Today’s civilian coalition government would not have been possible if it were not for these pragmatic politicians, whose loyalty seem to lie only to themselves and not with any political party, principles, ideology or even the military establishment for that matter. Had they all stuck to principles as Aung San Suu Kyi is doing, this latest transfer from military to civilian rule would perhaps not have been executed.

Denying Sindh of share in power: SINDHI PRESS DIGEST

By By Abbas Jalbani

KAWISH writes that the tailoring of the people’s mandate through suspension of the anti-floor-crossing law has deprived Sindh of its share in power. No representation of the province can be seen in the new setup, as the offices of prime minister, National Assembly speaker and his deputy have gone to the other provinces. It also seems unlikely that somebody from Sindh will be elected chairman of the Senate.

Giving representation at the highest echelons of power to each of the four provinces has been a tradition of the parliamentary history of Pakistan. This is the first time that this tradition has been set aside. Moreover, none of the MNAs from Sindh, inducted into the new cabinet, has been given any prominent portfolio. Sindh also stands deprived of its share in federal bureaucracy since only a few of over two dozen government departments are headed by secretaries from Sindh.

As far as the formation of the new government is concerned, it appears that the People’s Party Parliamentarians, which has emerged as the second largest party after the October election, has been denied an opportunity to form a government. Some circles believe that this is a punishment to the PPP for refusing to conciliate with the Musharraf government, and also to Sindh for rejecting the pro-government parties.

On the other hand, the inaugural session of the Sindh Assembly has been postponed in the same surprising way in which it was called earlier. The assembly session was convened by the president, though, according to the Constitution, it should have been called by the provincial governor. It is said that the assembly session was postponed to lend time to a particular group to enable it to muster support for forming a government. Under this situation, the pro-government Grand National Alliance, which lacks the required majority, seems to be heading towards forming a government in Sindh, whereas the second largest party in the PA, Muttahida Qaumi Movement, is also dreaming of grabbing the top slot of chief minister. If the largest party of Sindh, the PPP, is denied of its right of forming government in the province, it will again be an insult of the people’s mandate.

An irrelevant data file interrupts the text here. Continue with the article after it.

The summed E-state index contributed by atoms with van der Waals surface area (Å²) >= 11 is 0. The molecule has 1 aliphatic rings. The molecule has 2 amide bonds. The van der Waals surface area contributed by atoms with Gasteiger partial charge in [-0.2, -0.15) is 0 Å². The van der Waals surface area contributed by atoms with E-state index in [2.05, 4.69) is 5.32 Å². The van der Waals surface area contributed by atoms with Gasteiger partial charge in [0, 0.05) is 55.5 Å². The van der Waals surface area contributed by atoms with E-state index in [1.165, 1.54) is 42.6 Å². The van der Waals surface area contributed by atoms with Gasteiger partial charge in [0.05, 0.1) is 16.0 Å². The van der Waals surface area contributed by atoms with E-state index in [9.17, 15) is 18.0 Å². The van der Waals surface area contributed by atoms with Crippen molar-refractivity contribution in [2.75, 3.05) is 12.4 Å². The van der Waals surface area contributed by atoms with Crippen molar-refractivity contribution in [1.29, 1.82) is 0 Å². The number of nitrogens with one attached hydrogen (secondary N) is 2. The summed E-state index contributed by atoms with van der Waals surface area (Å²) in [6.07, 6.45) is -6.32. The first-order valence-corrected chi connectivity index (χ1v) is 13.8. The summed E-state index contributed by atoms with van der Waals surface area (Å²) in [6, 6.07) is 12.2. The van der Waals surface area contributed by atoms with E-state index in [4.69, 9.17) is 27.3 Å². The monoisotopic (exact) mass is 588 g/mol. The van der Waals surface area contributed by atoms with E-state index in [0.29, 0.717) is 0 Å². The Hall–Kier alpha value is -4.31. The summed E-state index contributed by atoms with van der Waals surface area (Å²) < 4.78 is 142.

The authorities are advised not to push further the sensitive province towards the feeling of deprivation. The mandate of the people of Sindh should be respected and they should also be provided their due share in power at the federal level.

Welcoming the first premier of the country from Balochistan, Awami Awaz says that as Prime Minister Mir Zafarullah Khan Jamali belongs to the most backward province of the country, he should not only realize that the smaller provinces have been deprived of their rights for the last 55 years, but also strive to reverse the discriminatory practice. Particularly, he should seek to resolve the intra-provincial disputes, the most crucial being the issues of water and distribution of resources. While supporting construction of the Kalabagh dam, he should keep in mind that the project may prove to be a death warrant for the agriculture of Sindh, as well as of Balochistan.

Hilal-i-Pakistan deplores the inordinate delay, on the part of mills’ owners in Sindh, in starting the sugarcane crushing season and thereby violating the government notification to begin the crushing on Nov 15. Due to the delay, the standing sugarcane crop is drying up at the water-starved fields, while the farmers are unable to sow the wheat crop on time.

Referring to the cause of the delay, the mill owners argue that they still have the last year’s sugar stock, due to the failure of the government to buy or export it. For this reason, the farmers should not suffer as it is not their fault. The growers believe that the crushing season is also being delayed to force them to sell their crop at the minimum rate.

Owing to the negative attitude of the mill owners / managements towards the growers, which includes delaying payment of sugarcane purchase, the area of sugarcane cultivation in Sindh has remarkably decreased. If this anti-farmer attitude continues, the sugarcane growers may switch over to some other crop, which can lead to the closure of the sugar mills in the province. Have the sugar mill owners ever thought about this possibility?

Sach writes that after Iraq’s compliance with the UN resolution, the US has no reason to attack it. But still the US and UK aircraft have bombarded the Middle Eastern country, killing seven citizens and injuring several others. This arrogant approach of harassing the weak may result into adverse consequences, as is evident from the history of the two World Wars. Therefore, the UN should urge the US and the UK to refrain from attacking Iraq, and the entire dispute should be peacefully settled through the international organization.